The Night Bookmobile by Audrey Niffenegger – A Book Review

Not quite a picture book and not quite a graphic novel, The Night Bookmobile, like its plot, is gloriously subversive in terms of both genre and plot.

In this short tale we have Alexandra, a woman who strolls Chicago streets during the early, early morning. She happens across a night  bookmobile in the shape of a Winnebago.  She is invited in, and, upon studying the collection, realizes she’s read every single copy within the vehicle.  What she learns next surprises her and influences her for the rest of her life, a life she spends searching not only for the night bookmobile, but for its elusive home Library.

And just when the reader begins to feel comfortable, the story takes quite a turn and moves in a totally unexpected direction.  I will not even hint at a spoiler, but I did not suspect the last third of the story whatsoever.

So, as you can see, I very much enjoyed the actual story.  At times it reads like prose, at other times it reads similar to a comic strip.  Niffenegger is not only a talented writer, but she’s a gifted artist as well.  The book’s art, like it’s plot, is unorthodox yet quite appealing.  Though the lines are simple, the picture are detailed with pleasant colors and fine perspective.  I particularly enjoy Niffenegger’s faces.  She’s excellent at subtle expressions.

The best of writing and the best of art should always discomfort us, surprise us, and stimulate our thoughts.  The Night Bookmobile is admirable in that it does all three both concisely and poignantly.

Raven Girl by Audrey Niffenegger – A Book Review

I’m a teacher, and The Time Traveler’s Wife experienced something of a resurgence in my classroom this year.  Many seniors discovered it for the first time and, like me, now claim it among their favorite books.  Their enthusiasm renewed my interest in Niffenegger, and so I sought any work I could find at my local library.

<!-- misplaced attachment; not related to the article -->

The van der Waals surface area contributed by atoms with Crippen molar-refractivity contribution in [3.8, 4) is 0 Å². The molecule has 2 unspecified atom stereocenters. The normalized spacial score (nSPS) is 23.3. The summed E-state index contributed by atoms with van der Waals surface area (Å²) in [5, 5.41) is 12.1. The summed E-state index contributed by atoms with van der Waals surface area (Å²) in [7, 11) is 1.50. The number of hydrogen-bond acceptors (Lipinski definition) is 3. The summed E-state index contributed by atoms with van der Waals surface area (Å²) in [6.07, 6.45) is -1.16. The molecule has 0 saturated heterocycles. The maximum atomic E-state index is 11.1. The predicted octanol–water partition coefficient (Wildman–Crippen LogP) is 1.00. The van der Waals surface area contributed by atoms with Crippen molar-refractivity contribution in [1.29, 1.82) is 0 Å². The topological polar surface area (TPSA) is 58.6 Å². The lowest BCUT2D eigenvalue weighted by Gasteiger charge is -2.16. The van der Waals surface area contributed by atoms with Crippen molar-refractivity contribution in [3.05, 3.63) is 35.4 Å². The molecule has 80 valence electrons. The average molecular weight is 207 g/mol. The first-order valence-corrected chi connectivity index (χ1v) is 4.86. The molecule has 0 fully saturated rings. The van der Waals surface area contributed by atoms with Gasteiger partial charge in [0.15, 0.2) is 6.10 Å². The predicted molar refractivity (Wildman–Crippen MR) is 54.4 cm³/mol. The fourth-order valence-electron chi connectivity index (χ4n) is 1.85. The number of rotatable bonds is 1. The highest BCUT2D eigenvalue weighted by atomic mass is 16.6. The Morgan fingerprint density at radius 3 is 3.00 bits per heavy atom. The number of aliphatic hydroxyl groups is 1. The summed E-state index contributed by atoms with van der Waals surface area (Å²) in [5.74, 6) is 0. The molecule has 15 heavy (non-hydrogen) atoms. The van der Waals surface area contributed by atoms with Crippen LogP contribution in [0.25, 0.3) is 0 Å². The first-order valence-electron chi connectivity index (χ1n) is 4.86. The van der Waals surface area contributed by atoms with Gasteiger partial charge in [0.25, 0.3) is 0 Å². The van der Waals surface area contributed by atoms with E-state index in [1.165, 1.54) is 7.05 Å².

Hence, Raven Girl.

Written and illustrated by the talented Niffenegger, she claims this seventy-seven page book is a modern day fairy tale written in conjunction with a ballet.

It is the story of a postman who falls in love with a raven after bringing it home and caring for it.  They have a child, a human girl with the heart and soul of a raven.  She wants to be true to herself, and when an ingenious doctor comes into her life, her greatest wish may just be possible.

Like all fairy tales, and literature, Raven Girl is open to interpretation.  This story could be analyzed as a work encouraging tolerance, self-discovery, and even medical advancements.  There is a villain, of sorts, but like all good villains his intentions are seemingly honorable.  It’s even conceivable that he’s no villain at all, merely misguided.

Niffenegger’s artwork is unique and particular to to her style.  Her illustrations fit the tone.  They are both unsettling and warm.

I absolutely recommend Raven Girl.  It can be read in a single sitting, and it’s thought-provoking plot line is full of potential analysis.